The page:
“This is clearly a disappointing event for our company, and one that strikes at the heart of who we are and what we do,” Equifax Chief Executive Richard Smith said in prepared remarks. “I apologize to consumers and our business customers for the concern and frustration this causes.”

The four pieces of information exposed in the attack are generally needed for consumers to apply for many forms of consumer credit, including credit cards and personal loans. That means that swindlers who have access to this data could have an easier time getting approved for credit in other people’s names and potentially makes it more difficult for lenders to spot a problem. In addition, Equifax said the hackers gained access to some driver’s license numbers.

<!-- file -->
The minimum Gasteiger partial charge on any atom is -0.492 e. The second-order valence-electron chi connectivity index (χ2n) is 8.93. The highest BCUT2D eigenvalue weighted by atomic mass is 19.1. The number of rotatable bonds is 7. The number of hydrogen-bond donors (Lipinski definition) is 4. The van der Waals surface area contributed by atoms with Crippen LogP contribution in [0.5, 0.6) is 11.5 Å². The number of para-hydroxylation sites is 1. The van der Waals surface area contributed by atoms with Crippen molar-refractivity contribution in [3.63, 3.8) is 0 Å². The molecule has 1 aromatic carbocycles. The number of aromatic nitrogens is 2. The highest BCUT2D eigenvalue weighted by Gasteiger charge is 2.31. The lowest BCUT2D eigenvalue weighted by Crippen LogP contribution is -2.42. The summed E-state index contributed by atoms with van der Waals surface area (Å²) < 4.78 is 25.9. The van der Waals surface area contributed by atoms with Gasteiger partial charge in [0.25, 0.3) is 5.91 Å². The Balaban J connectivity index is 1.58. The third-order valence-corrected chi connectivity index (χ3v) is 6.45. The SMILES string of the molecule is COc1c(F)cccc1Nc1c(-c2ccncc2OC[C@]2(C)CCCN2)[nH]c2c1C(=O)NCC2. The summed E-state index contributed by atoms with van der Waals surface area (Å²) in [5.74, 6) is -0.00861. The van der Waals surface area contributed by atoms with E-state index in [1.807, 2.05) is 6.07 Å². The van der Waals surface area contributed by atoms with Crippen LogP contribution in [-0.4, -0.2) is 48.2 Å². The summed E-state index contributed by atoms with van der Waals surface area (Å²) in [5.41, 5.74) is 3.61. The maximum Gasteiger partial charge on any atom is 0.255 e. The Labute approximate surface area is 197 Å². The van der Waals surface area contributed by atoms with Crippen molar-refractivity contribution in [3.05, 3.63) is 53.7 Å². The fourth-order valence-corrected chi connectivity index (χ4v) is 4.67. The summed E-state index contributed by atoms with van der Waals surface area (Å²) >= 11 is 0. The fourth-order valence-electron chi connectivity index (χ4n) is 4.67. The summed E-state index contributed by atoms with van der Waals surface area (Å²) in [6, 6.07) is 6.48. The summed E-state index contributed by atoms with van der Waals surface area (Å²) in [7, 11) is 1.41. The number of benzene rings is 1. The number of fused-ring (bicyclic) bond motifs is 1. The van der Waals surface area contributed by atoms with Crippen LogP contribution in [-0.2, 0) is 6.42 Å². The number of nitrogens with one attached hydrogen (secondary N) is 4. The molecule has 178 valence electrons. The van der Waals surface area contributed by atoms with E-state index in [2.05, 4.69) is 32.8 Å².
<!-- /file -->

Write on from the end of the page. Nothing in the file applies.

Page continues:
An added concern is that the breach raises the chances of more fraudulent loan approvals occurring when various forms of fraud are already hitting lenders and contributing to higher losses.

Smaller financial institutions, including community banks, credit unions and online personal-loan lenders, are more vulnerable to the effects of this breach, said Al Pascual, head of fraud and security at Javelin Strategy & Research.

That is because they are more reliant on the four, key pieces of borrower information when determining whether they are dealing with a legitimate applicant, he said. The biggest banks, he added, have in recent years moved to relying on additional information. With online applications, for example, that includes pinpointing what geographic area the applicant is located in to figure out whether they are an actual person or a fraudster.

Equifax said in its statement that while the incident potentially affected approximately 143 million U.S. consumers, “the company has found no evidence of unauthorized activity on Equifax’s core consumer or commercial credit reporting databases.